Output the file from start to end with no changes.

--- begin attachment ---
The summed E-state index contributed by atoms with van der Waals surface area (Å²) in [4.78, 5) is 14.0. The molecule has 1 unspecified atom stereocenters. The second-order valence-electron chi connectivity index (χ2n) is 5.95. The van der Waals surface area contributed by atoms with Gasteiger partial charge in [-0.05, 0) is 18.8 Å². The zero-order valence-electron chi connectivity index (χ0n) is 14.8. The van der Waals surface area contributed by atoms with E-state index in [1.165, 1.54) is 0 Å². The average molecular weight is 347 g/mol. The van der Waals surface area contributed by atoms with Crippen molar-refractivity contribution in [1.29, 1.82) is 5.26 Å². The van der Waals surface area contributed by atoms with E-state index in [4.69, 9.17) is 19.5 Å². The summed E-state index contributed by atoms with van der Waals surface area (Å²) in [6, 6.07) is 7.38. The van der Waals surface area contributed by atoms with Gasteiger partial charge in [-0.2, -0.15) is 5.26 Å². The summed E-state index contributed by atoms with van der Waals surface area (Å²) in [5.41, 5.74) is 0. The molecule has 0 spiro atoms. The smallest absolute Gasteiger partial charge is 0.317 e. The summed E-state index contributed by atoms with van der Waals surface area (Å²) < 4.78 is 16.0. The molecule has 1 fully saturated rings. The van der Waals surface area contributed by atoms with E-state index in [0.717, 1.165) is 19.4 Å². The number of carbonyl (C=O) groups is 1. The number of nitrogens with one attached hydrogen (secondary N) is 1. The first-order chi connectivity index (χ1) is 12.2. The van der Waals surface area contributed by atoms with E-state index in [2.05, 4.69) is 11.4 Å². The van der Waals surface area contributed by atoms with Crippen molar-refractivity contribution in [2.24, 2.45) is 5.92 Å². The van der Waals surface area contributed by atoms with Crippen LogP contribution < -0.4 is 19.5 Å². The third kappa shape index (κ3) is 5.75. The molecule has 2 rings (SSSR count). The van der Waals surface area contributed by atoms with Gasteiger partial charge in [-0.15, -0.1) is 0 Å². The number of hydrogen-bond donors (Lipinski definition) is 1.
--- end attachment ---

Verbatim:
The summed E-state index contributed by atoms with van der Waals surface area (Å²) in [4.78, 5) is 14.0. The molecule has 1 unspecified atom stereocenters. The second-order valence-electron chi connectivity index (χ2n) is 5.95. The van der Waals surface area contributed by atoms with Gasteiger partial charge in [-0.05, 0) is 18.8 Å². The zero-order valence-electron chi connectivity index (χ0n) is 14.8. The van der Waals surface area contributed by atoms with E-state index in [1.165, 1.54) is 0 Å². The average molecular weight is 347 g/mol. The van der Waals surface area contributed by atoms with Crippen molar-refractivity contribution in [1.29, 1.82) is 5.26 Å². The van der Waals surface area contributed by atoms with E-state index in [4.69, 9.17) is 19.5 Å². The summed E-state index contributed by atoms with van der Waals surface area (Å²) in [6, 6.07) is 7.38. The van der Waals surface area contributed by atoms with Gasteiger partial charge in [-0.2, -0.15) is 5.26 Å². The summed E-state index contributed by atoms with van der Waals surface area (Å²) in [5.41, 5.74) is 0. The molecule has 0 spiro atoms. The smallest absolute Gasteiger partial charge is 0.317 e. The summed E-state index contributed by atoms with van der Waals surface area (Å²) < 4.78 is 16.0. The molecule has 1 fully saturated rings. The van der Waals surface area contributed by atoms with E-state index in [0.717, 1.165) is 19.4 Å². The number of carbonyl (C=O) groups is 1. The number of nitrogens with one attached hydrogen (secondary N) is 1. The first-order chi connectivity index (χ1) is 12.2. The van der Waals surface area contributed by atoms with E-state index in [2.05, 4.69) is 11.4 Å². The van der Waals surface area contributed by atoms with Crippen molar-refractivity contribution in [2.24, 2.45) is 5.92 Å². The van der Waals surface area contributed by atoms with Crippen LogP contribution < -0.4 is 19.5 Å². The third kappa shape index (κ3) is 5.75. The molecule has 2 rings (SSSR count). The van der Waals surface area contributed by atoms with Gasteiger partial charge in [-0.15, -0.1) is 0 Å². The number of hydrogen-bond donors (Lipinski definition) is 1.